“How close will they be?” I asked my guide Carlos.
“Close,” he said. His reply was backed with a hefty tone of confidence.
There were about a dozen of us in an open-air boat, sitting in pairs, bobbing in silence on Samaná Bay with our eyes fixated on the horizon. I was craning my neck and holding my breath in anticipation to check off another experience from my bucket list, whale watching.
Check That Off: Whale Watching
This was my last day in the ecotourism paradise of Samaná in the Dominican Republic. It didn’t matter the sun was hidden behind the clouds and I was damp from a light mist because it had already been the perfect trip. My adventures included beach hopping Samaná’s stunning beaches, horseback riding to a picture-perfect waterfall, and exploring caves to view cave drawings dating back more than a thousand years.
Without warning, a loud sound similar to that of air being released from a car tire broke the silence. It lasted maybe 10 seconds and was followed by “ooohs” and “ahhhs” as I saw my first humpback whale surface for air then disappeared as quickly as it appeared.
Viewing Whales Pretty Close
Carlos was right. It was close. As in, maybe 50 meters (165 feet) or so, close. I had waited decades to see this sight and it was more beautiful than I imagined.
Excitement continued as another whale surfaced followed by another and finally I saw a couple of whales breach. This is where they gracefully jump almost entirely out of the water and returned with a poetic splash.
According to my guide, the male humpback whales jump and sing while the females do not jump. During this 30-minute whale performance, I saw dorsal fins surface, pectoral fins wave “hello,” and when the show was over, a whale’s fluke waved goodbye with one final splash before the mammal disappeared into the dark water.
“The show is over,” Carlos said.
And what a show it was, one I’ll remember for a lifetime.
Samaná Bay: One of the Best Places for Whale Watching
Samaná Bay is considered by the World Wildlife Fund to be one of the best places in the world to observe humpback whales, which can weigh between 30 and 50 tons. From mid-January to mid-to-late-March thousands of humpback whales migrate to these Dominican Republic waters to give birth and mate.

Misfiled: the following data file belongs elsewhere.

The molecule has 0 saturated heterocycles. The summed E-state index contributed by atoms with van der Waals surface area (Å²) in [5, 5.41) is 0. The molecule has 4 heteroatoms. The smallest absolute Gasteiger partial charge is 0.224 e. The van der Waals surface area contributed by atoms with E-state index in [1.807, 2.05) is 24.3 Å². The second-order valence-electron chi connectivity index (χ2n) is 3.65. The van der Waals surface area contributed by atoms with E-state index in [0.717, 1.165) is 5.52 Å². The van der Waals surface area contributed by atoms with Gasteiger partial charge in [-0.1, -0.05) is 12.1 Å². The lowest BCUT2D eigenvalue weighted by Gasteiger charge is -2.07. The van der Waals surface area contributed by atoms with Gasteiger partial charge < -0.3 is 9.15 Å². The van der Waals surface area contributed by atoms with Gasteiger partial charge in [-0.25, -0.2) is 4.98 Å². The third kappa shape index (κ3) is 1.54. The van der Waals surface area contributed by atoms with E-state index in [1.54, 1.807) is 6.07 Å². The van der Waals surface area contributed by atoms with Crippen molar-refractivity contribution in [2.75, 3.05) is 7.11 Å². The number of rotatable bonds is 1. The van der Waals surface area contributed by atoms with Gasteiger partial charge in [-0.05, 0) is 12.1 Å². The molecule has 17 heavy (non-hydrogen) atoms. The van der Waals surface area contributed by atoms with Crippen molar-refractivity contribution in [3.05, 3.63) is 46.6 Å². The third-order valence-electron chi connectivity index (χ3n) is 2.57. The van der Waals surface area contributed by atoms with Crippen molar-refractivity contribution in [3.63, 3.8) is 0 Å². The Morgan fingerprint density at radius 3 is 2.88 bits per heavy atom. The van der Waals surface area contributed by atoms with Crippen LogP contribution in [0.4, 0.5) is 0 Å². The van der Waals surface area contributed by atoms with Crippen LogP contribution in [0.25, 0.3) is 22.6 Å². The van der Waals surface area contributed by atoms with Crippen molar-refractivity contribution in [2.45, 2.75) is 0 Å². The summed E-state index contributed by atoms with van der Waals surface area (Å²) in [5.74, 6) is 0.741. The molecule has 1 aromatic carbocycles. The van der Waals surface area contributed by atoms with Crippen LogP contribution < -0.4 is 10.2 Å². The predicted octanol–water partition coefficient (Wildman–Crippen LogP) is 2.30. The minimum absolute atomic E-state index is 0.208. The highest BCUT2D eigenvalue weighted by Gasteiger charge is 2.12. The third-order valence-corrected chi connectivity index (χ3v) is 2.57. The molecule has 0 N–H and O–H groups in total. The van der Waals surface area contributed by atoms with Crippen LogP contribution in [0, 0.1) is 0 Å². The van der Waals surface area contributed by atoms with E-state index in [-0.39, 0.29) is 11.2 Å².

Whale watching tours are regulated by the Dominican Republic’s Ministry of the Environment and Natural Resources to ensure the protection of the species. Whale Samaná is a boat tour led by Canadian marine mammal specialist Kim Beddall and several operators offer tours with fewer people, which enhances the experience. To learn more about whale watching and additional things to do in Samaná, visit www.godominicanrepublic.com
Where to Stay in Samaná, Dominican Republic
There are several tourist-friendly accommodations in Samaná, some are the hub of action. I stayed at the boutique Bannister Hotel which has a self-described “Caribbean-chic” feel. My room was comfortable and an awesome, powerful shower. It’s located on the water with a marina and I was enchanted with the morning songbirds and gorgeous sunrises. It is a bit away from the traditional tourist areas but an activity desk will help guests plan their activities.
It also has delicious restaurants and a cool indoor-outdoor lobby and bar. I stayed over a Saturday night and the place was hopping! A live band played late into the evening and sound carries up into the rooms. Plan on joining the fun.
Can’t wait to share Samaná’s beaches with you!
This is the third in a multi-post series about visiting Samaná, Dominican Republic.
Disclosure: I was a guest of the Dominican Republic Ministry of Tourism and their U.S.-based public relations agency of record, BVK. They have not reviewed this post and opinions are my own.
Here’s a brief video of the trip. If the video doesn’t play please visit it on YouTube.